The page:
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How long does Probate take?

Applying for Probate

When a loved one passes away, you’d be forgiven for wanting to get the admin over as soon as possible so that you have time to grieve and reflect. Unfortunately, however, Probate takes time to complete – often up to 12 months. Here, we take a look at the timescales of each stage of the process.

Timescales for Probate

Of course, every estate is different and the more complex it is, the longer it takes to administer. Issues such as a missing Will, complicated inheritance tax situations and lengthy property sales can all impact the timeframe, but in general, executors or administrators are expected to complete Probate within a year.

The amount of work required to administer an estate means that many people choose to engage a Kent accountant for Probate services, who will oversee the process on their behalf.

Month 1-3

In the first months, you or your case manager will need to gather all the information required in order to obtain a Grant of Probate. This includes valuing assets and liabilities, completing Inheritance tax forms, and completing all necessary documents for the court application.

Months 4-6

Once all the information has been collected and submitted for the Grant of Probate application, you’re looking at a wait of around 8-12 weeks for it to be approved. Although government guidance states that you should receive approval within eight weeks, it can take longer if additional information is required.

Months 6-9

Once the Grant of Probate arrives, it can be sent to the bank along with all the necessary documents that allow the funds in any accounts to be released. This normally takes 10-15 days.

Upon receipt of the Grant of Probate, adverts are also placed in the London Gazette and local paper, giving creditors two months’ notice to claim for any debts owed by the deceased. After this period, some distribution of funds may be possible.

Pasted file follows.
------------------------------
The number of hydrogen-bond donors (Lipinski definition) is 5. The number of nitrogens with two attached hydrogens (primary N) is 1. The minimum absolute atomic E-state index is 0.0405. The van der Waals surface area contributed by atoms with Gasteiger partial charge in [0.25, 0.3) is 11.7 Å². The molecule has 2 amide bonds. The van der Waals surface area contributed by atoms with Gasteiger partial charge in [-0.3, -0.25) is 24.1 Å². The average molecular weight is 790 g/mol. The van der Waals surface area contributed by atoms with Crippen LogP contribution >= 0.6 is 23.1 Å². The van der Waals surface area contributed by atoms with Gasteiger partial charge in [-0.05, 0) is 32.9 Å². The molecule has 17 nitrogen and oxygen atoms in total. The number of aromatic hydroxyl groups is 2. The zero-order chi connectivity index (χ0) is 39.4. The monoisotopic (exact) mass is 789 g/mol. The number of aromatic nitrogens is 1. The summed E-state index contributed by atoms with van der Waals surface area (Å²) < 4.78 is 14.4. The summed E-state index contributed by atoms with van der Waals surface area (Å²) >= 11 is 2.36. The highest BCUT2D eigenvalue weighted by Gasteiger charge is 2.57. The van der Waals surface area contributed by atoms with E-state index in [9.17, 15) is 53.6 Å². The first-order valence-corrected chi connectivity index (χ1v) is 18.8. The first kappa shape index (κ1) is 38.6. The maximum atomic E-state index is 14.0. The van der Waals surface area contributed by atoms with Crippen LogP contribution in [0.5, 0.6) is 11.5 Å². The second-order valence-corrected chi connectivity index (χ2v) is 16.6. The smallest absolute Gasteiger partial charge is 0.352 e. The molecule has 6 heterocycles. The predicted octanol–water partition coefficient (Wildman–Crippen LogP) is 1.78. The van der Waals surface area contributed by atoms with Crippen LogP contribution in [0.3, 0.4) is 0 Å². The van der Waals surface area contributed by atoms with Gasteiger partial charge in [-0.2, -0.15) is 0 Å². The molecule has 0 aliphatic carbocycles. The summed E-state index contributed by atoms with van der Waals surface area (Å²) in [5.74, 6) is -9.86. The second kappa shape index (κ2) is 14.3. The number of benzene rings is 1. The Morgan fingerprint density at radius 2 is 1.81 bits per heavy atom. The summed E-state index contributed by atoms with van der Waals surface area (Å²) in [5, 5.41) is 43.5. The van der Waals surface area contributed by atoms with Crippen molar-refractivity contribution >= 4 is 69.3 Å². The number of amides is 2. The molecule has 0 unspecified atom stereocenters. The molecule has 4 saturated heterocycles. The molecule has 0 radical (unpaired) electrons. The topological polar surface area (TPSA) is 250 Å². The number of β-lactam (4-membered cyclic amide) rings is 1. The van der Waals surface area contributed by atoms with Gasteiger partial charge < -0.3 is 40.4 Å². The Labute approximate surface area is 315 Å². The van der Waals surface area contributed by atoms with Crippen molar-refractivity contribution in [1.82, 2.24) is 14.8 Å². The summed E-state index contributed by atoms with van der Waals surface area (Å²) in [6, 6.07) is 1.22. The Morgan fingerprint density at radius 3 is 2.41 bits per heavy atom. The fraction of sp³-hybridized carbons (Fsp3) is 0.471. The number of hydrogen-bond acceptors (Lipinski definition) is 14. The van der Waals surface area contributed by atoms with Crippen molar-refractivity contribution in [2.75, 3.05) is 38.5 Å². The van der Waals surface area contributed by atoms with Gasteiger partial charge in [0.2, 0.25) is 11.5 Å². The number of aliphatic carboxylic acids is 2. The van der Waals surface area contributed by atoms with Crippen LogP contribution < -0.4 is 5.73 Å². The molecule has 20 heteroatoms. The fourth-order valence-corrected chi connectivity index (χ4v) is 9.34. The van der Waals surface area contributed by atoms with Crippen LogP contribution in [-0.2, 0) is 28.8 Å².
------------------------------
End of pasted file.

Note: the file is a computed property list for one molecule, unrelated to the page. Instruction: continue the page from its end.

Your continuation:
Months 9-12

Claims can be made against the estate for six months following the receipt of the Grant of Probate. If anyone comes forward who believes they are entitled to benefit, a resolution should be found before any funds are distributed. It’s for this reason that most Kent tax advisors and legal representatives suggest that final distributions are made after this six-month period.

If no claims are made, the final legal, tax and administration work can be completed and the estate divided between the beneficiaries as outlined in the Will, or by the rules of intestacy.

The above timeline is, of course, simply a guide. Some estates – for example, those where no inheritance tax is due or there’s no property to sell – may not take as long to administer, while others are much more complex, involving offshore assets or a business. Obtaining help from a professional will ensure that, however long the process takes, the majority of the burden is lifted from your shoulders, enabling you to deal with the emotional side of the loss.

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